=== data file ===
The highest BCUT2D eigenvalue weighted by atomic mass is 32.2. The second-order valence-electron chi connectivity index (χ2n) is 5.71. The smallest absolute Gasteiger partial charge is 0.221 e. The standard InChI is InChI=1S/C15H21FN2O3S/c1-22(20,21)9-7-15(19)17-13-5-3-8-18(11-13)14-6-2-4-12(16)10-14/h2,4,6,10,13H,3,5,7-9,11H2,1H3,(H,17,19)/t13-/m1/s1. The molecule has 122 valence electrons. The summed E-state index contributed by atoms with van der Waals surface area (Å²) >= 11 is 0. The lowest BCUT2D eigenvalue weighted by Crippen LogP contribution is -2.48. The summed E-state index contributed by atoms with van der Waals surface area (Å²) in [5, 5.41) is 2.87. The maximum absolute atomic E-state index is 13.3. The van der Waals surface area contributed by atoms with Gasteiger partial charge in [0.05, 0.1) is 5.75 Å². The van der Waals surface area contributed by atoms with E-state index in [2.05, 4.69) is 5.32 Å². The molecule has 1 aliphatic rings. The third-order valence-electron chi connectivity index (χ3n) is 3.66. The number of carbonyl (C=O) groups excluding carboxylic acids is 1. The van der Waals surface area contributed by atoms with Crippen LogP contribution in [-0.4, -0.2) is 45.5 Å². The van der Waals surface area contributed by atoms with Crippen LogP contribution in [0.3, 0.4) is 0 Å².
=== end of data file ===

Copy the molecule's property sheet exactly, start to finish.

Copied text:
The highest BCUT2D eigenvalue weighted by atomic mass is 32.2. The second-order valence-electron chi connectivity index (χ2n) is 5.71. The smallest absolute Gasteiger partial charge is 0.221 e. The standard InChI is InChI=1S/C15H21FN2O3S/c1-22(20,21)9-7-15(19)17-13-5-3-8-18(11-13)14-6-2-4-12(16)10-14/h2,4,6,10,13H,3,5,7-9,11H2,1H3,(H,17,19)/t13-/m1/s1. The molecule has 122 valence electrons. The summed E-state index contributed by atoms with van der Waals surface area (Å²) >= 11 is 0. The lowest BCUT2D eigenvalue weighted by Crippen LogP contribution is -2.48. The summed E-state index contributed by atoms with van der Waals surface area (Å²) in [5, 5.41) is 2.87. The maximum absolute atomic E-state index is 13.3. The van der Waals surface area contributed by atoms with Gasteiger partial charge in [0.05, 0.1) is 5.75 Å². The van der Waals surface area contributed by atoms with E-state index in [2.05, 4.69) is 5.32 Å². The molecule has 1 aliphatic rings. The third-order valence-electron chi connectivity index (χ3n) is 3.66. The number of carbonyl (C=O) groups excluding carboxylic acids is 1. The van der Waals surface area contributed by atoms with Crippen LogP contribution in [-0.4, -0.2) is 45.5 Å². The van der Waals surface area contributed by atoms with Crippen LogP contribution in [0.3, 0.4) is 0 Å².